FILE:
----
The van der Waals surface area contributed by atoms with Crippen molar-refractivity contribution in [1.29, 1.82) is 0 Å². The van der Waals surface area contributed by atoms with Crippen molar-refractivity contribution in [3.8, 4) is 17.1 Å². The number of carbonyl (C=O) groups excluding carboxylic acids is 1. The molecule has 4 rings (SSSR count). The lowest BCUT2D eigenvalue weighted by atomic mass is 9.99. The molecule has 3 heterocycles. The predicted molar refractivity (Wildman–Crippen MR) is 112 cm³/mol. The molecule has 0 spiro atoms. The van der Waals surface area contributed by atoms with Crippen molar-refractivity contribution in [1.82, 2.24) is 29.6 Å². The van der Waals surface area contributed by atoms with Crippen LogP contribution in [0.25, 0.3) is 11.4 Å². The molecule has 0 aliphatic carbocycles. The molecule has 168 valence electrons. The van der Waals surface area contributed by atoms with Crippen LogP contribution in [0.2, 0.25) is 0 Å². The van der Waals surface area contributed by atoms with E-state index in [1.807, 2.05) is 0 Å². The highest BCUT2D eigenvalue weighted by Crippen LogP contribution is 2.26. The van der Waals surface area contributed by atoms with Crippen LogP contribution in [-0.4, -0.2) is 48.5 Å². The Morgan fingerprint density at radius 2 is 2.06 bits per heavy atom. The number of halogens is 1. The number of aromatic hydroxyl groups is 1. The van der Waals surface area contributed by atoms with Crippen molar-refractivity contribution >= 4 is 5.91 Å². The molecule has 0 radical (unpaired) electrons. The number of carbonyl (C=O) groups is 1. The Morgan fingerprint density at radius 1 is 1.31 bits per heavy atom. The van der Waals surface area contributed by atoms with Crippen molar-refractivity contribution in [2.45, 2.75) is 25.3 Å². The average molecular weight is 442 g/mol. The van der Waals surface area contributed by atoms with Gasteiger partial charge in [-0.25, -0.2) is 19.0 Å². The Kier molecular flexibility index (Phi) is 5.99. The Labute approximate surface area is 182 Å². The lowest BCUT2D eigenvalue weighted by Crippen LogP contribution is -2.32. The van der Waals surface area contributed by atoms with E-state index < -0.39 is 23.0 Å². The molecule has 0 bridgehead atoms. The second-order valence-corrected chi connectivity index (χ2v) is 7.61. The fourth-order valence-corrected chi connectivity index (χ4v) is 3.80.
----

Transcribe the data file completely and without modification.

The van der Waals surface area contributed by atoms with Crippen molar-refractivity contribution in [1.29, 1.82) is 0 Å². The van der Waals surface area contributed by atoms with Crippen molar-refractivity contribution in [3.8, 4) is 17.1 Å². The number of carbonyl (C=O) groups excluding carboxylic acids is 1. The molecule has 4 rings (SSSR count). The lowest BCUT2D eigenvalue weighted by atomic mass is 9.99. The molecule has 3 heterocycles. The predicted molar refractivity (Wildman–Crippen MR) is 112 cm³/mol. The molecule has 0 spiro atoms. The van der Waals surface area contributed by atoms with Crippen molar-refractivity contribution in [1.82, 2.24) is 29.6 Å². The van der Waals surface area contributed by atoms with Crippen LogP contribution in [0.25, 0.3) is 11.4 Å². The molecule has 0 aliphatic carbocycles. The molecule has 168 valence electrons. The van der Waals surface area contributed by atoms with Crippen LogP contribution in [0.2, 0.25) is 0 Å². The van der Waals surface area contributed by atoms with E-state index in [1.807, 2.05) is 0 Å². The highest BCUT2D eigenvalue weighted by Crippen LogP contribution is 2.26. The van der Waals surface area contributed by atoms with Crippen LogP contribution in [-0.4, -0.2) is 48.5 Å². The Morgan fingerprint density at radius 2 is 2.06 bits per heavy atom. The number of halogens is 1. The number of aromatic hydroxyl groups is 1. The van der Waals surface area contributed by atoms with Crippen molar-refractivity contribution >= 4 is 5.91 Å². The molecule has 0 radical (unpaired) electrons. The number of carbonyl (C=O) groups is 1. The Morgan fingerprint density at radius 1 is 1.31 bits per heavy atom. The van der Waals surface area contributed by atoms with Crippen molar-refractivity contribution in [2.45, 2.75) is 25.3 Å². The average molecular weight is 442 g/mol. The van der Waals surface area contributed by atoms with Gasteiger partial charge in [-0.25, -0.2) is 19.0 Å². The Kier molecular flexibility index (Phi) is 5.99. The Labute approximate surface area is 182 Å². The lowest BCUT2D eigenvalue weighted by Crippen LogP contribution is -2.32. The van der Waals surface area contributed by atoms with E-state index < -0.39 is 23.0 Å². The molecule has 0 bridgehead atoms. The second-order valence-corrected chi connectivity index (χ2v) is 7.61. The fourth-order valence-corrected chi connectivity index (χ4v) is 3.80.